The Content of Music: Its Nature and Significance
Christopher Peacocke (Columbia University)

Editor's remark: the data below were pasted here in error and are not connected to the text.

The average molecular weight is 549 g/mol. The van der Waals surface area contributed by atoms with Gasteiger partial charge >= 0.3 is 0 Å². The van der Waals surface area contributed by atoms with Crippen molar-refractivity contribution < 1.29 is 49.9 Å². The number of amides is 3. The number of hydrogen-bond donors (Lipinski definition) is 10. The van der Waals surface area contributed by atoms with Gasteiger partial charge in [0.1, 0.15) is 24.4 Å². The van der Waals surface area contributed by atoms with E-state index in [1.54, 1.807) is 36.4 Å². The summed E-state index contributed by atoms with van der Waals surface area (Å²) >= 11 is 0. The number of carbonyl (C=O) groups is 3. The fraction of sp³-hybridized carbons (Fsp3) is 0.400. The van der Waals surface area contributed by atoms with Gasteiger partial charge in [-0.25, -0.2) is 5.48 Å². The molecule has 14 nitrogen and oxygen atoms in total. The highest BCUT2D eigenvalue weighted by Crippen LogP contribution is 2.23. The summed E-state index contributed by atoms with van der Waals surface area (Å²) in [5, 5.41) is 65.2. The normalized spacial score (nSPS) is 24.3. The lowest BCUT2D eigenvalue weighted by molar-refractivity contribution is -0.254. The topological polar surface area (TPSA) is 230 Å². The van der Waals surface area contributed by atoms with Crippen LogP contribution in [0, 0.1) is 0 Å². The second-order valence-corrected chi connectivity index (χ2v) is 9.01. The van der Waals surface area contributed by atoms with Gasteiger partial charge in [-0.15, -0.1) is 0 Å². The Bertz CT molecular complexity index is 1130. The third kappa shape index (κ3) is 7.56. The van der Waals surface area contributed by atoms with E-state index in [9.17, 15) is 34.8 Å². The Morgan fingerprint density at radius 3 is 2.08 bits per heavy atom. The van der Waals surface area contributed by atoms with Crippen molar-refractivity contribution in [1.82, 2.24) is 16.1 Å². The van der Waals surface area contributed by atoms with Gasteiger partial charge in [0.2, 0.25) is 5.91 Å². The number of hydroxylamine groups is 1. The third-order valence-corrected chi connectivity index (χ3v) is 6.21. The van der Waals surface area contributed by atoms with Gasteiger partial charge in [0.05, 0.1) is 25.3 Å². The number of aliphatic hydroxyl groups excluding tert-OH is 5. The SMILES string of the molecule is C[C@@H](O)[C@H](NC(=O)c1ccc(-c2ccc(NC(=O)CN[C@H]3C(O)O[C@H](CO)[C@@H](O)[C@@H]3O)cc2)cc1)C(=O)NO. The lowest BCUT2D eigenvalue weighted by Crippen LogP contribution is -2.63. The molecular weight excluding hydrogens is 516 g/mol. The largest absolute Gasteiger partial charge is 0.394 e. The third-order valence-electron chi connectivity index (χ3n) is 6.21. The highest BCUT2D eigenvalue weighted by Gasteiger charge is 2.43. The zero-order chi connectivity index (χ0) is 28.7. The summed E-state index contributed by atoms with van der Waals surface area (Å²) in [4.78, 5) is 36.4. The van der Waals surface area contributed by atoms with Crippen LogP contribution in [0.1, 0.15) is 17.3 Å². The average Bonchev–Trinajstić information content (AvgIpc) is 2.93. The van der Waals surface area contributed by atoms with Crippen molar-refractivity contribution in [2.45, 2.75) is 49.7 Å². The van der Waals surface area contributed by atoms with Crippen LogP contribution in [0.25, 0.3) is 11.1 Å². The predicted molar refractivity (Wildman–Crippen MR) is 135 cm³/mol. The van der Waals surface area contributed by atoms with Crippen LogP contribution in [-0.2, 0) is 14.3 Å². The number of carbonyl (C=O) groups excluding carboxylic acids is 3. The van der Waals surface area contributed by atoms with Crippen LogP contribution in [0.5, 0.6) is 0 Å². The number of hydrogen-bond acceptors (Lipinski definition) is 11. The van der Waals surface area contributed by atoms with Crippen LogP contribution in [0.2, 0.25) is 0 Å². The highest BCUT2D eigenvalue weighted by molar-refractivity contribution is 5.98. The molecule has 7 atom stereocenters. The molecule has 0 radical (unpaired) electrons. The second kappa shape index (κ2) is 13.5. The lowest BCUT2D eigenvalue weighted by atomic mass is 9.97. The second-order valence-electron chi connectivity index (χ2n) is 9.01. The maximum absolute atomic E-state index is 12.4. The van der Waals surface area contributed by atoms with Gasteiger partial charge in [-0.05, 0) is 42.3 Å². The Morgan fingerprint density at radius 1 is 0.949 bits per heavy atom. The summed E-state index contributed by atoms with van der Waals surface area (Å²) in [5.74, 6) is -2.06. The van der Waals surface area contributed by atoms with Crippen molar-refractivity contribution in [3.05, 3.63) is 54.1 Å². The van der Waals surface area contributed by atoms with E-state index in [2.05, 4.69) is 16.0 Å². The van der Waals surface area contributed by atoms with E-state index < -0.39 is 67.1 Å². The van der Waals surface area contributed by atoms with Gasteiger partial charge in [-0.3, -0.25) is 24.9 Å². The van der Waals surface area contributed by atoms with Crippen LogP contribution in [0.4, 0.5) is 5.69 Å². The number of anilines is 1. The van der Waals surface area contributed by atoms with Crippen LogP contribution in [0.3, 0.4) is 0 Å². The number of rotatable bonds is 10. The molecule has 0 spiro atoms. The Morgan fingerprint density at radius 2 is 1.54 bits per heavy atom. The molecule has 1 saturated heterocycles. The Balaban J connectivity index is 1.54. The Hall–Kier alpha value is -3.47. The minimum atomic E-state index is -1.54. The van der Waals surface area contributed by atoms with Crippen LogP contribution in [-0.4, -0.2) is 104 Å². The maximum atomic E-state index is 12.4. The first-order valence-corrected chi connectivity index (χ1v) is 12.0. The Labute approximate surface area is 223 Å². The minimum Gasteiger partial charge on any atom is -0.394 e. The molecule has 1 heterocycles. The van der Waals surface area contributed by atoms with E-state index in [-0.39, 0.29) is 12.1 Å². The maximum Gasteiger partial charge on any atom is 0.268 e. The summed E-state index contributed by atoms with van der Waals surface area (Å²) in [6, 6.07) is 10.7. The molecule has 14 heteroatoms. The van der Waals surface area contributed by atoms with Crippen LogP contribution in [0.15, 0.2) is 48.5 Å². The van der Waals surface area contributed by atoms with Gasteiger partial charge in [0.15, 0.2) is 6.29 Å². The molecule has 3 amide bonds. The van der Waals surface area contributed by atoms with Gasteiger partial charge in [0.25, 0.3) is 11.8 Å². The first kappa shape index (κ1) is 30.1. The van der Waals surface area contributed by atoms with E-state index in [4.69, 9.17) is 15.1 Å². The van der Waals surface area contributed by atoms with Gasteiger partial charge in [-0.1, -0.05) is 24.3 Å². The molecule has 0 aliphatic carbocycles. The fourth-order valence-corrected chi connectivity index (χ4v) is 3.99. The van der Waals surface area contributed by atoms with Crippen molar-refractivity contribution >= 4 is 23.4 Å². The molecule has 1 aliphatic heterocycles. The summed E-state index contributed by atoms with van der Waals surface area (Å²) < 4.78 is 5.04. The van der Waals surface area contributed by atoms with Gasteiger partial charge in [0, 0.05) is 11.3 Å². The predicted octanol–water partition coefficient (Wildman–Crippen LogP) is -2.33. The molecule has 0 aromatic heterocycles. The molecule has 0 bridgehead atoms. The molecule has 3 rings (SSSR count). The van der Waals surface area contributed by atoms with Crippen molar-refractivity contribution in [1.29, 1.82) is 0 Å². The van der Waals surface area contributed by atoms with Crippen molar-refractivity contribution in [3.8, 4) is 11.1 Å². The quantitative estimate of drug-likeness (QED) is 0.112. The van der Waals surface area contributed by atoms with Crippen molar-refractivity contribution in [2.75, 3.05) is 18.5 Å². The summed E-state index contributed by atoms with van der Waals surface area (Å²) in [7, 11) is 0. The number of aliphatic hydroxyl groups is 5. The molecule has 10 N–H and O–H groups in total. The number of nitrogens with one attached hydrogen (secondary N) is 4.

We can distinguish two broad questions about how emotions and other mental states are heard in music. One concerns the distinctive relation in the perception of music to the mental state heard in the music - should we adopt a contour theory, a mirroring theory, and so forth? There is a second question, independent of the first: under what mode of presentation is a mental state given when you hear it in a piece of music? I have come to think that a good answer to this second question is crucial. I offer a theory about what is special about the nature of these modes of presentation, and suggest that the theory can explain features of music long noted but not properly explained in the literature. A good theory of these modes of presentation can explain the apparent ineffability of musical content, the role in making and appreciating connections with others, and its capacity, in musical representations, to leap over the first person/third person barrier.
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